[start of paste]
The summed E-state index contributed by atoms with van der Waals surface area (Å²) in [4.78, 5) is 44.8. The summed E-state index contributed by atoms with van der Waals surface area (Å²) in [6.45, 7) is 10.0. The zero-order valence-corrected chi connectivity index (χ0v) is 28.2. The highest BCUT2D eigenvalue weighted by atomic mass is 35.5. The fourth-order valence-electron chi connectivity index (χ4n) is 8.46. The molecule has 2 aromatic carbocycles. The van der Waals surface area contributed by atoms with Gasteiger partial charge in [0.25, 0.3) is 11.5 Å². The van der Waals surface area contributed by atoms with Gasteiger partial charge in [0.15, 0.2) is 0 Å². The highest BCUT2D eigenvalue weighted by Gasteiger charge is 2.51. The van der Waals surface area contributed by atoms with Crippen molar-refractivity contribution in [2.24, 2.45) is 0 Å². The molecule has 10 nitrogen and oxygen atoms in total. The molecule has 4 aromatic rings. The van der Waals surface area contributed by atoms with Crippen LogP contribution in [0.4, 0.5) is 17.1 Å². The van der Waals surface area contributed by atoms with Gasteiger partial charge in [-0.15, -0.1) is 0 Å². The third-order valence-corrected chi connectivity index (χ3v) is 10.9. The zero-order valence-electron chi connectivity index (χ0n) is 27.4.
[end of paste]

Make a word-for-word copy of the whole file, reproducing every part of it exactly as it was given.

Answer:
The summed E-state index contributed by atoms with van der Waals surface area (Å²) in [4.78, 5) is 44.8. The summed E-state index contributed by atoms with van der Waals surface area (Å²) in [6.45, 7) is 10.0. The zero-order valence-corrected chi connectivity index (χ0v) is 28.2. The highest BCUT2D eigenvalue weighted by atomic mass is 35.5. The fourth-order valence-electron chi connectivity index (χ4n) is 8.46. The molecule has 2 aromatic carbocycles. The van der Waals surface area contributed by atoms with Gasteiger partial charge in [0.25, 0.3) is 11.5 Å². The van der Waals surface area contributed by atoms with Gasteiger partial charge in [0.15, 0.2) is 0 Å². The highest BCUT2D eigenvalue weighted by Gasteiger charge is 2.51. The van der Waals surface area contributed by atoms with Crippen molar-refractivity contribution in [2.24, 2.45) is 0 Å². The molecule has 10 nitrogen and oxygen atoms in total. The molecule has 4 aromatic rings. The van der Waals surface area contributed by atoms with Crippen LogP contribution in [0.4, 0.5) is 17.1 Å². The van der Waals surface area contributed by atoms with Gasteiger partial charge in [-0.15, -0.1) is 0 Å². The third-order valence-corrected chi connectivity index (χ3v) is 10.9. The zero-order valence-electron chi connectivity index (χ0n) is 27.4.